Unlock Editor’s Digest for free
Roula Khalaf, editor-in-chief of the FT, selects her favorite stories in this weekly newsletter.
Nigeria has sharply devalued its currency for the second time in eight months, as the West African country tries to bring order to its messy exchange rate system and attract investment into its economy in trouble.
The naira fell this week after the methodology used to calculate the official exchange rate was changed, bringing the currency closer to the black market rate.
The move is widely seen as part of market-friendly reforms introduced by Bola Tinubu, who became president last May and soon after abandoned the years-long peg instituted by the former central bank chief that artificially maintained the currency. high.
However, the country still maintained an official rate well above the free trade rate, making it more costly for multinational companies wanting to invest in Nigeria.
Charlie Robertson, head of macro strategy at asset management firm FIM Partners, said the new methodology could help Nigeria attract more investments, as it would essentially abolish multiple exchange rates which frustrated investors.
“It could take months, but there could be more dollars circulating in Nigeria now that the currency is officially very cheap,” Robertson said.
The FMDQ Group, which calculates the country’s official exchange rate, announced Friday that it was revising its methodology to “address recent fluctuations and challenges encountered” in Nigeria’s highly volatile foreign exchange market, where the exchange rate official often lagged behind parallel market values. The publication of exchange rates was suspended that day.
The revised exchange rate system, which FMDQ began publishing this week, will ensure that “rates accurately reflect market conditions while ensuring price formation and transparency,” the company said.
The currency fell nearly 40 percent to 1,482.57 per dollar on the official market on Tuesday and fell as low as 1,531 on Wednesday, according to the FMDQ. This took the naira beyond 1,475 Naira to the dollar at which it trades on the black market, according to a trader.
Nigeria’s central bank on Monday targeted authorized dealers and their customers, who it said were reporting “inaccurate and misleading information” on their transaction rates, leading to distortions in the official market.
“This behavior is not consistent with the ethical standards associated with a healthy financial market, and deliberate attempts to create price distortions by reporting false transaction details amounts to market manipulation which will not be tolerated and will now be punishable sanctions,” the bank said.
The naira has reached new highs since the peg was removed as a lack of foreign exchange liquidity blocked planned reforms.
The central bank owes about $5 billion in matured futures contracts to various groups in the Nigerian economy who sold it naira in exchange for dollars. FIM’s Robertson warned that this backlog would need to be addressed and short-term interest rates would need to rise significantly to attract portfolio investors.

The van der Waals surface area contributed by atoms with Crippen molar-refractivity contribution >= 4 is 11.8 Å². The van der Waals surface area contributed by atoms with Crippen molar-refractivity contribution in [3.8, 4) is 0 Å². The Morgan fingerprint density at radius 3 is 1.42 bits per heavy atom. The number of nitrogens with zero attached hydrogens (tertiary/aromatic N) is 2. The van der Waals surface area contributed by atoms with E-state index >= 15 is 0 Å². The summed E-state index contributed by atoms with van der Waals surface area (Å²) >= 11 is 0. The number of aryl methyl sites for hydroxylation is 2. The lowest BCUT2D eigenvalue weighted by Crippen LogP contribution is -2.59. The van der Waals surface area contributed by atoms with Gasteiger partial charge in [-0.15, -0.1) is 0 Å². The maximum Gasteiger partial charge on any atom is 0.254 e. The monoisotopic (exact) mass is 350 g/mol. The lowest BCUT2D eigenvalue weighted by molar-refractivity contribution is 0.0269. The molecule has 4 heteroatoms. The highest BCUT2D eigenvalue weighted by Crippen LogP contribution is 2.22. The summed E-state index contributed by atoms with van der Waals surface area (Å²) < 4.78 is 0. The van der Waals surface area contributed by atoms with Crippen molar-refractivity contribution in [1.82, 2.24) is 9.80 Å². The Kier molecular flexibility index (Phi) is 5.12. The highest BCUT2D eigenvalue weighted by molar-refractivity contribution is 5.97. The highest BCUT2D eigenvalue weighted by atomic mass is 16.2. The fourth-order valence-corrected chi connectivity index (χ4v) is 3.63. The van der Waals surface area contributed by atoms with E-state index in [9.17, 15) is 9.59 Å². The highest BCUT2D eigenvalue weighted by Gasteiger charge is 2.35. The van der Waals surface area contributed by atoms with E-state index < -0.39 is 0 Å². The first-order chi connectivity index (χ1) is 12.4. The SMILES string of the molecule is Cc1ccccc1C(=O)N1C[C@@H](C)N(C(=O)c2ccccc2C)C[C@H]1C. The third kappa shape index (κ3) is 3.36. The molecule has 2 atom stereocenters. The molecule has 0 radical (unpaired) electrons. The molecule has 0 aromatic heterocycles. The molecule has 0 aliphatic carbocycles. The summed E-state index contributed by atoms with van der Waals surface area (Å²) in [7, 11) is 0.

That’s a slight improvement from the $7 billion the bank owed at the start of the term of its new governor Olayemi Cardoso, a former Citigroup executive. The bank pledged to clear the backlog “within short notice” and said it hopes to resolve the “fundamental issues that have hampered the efficient functioning of Nigeria’s foreign exchange markets.”
But sources of dollar inflows to Nigeria remain difficult to find. Investment in the country has fallen drastically and production of crude oil, from which the country derives about 90 percent of its export earnings, is below its OPEC quota of 1.8 million barrels per day. Central bank data shows it has $32.87 billion in foreign exchange reserves, although nearly $20 billion has been spent repaying a series of derivatives trades.
Investors remain cautious about bringing hard currency into the country as the shortage of dollars makes it difficult to repatriate corporate income to their home countries.
Foreign airlines operating in Nigeria threatened strike action last month over their inability to move money out of the country. Dubai-based Emirates airline suspended flights to and from Nigeria in 2022 and is yet to return. Nigeria announced this week that it had released $64.4 million in funds blocked by airlines, but the International Air Transport Association said there was still $700 million left to disburse.
Finance Minister Wale Edun said in Davos last month that Nigeria was seeking about $1.5 billion from the World Bank to ease its liquidity problems. Last year, he said the country had a “line of sight” on $10 billion in inflows into the country, but that has yet to materialize. A scheme in which the state oil company promised oil in exchange for dollars from the African Export-Import Bank (Afrexim) earned Nigeria $3 billion last month.
A senior Western diplomat whose country has companies operating in Nigeria told the Financial Times that businesses remain unconvinced by government announcements of potential dollar inflows to ease the widespread shortage of hard currency.
During a visit to Nigeria last week, US Secretary of State Antony Blinken said the inability to repatriate capital was a “hurdle” for US investors maximizing opportunities in Nigeria.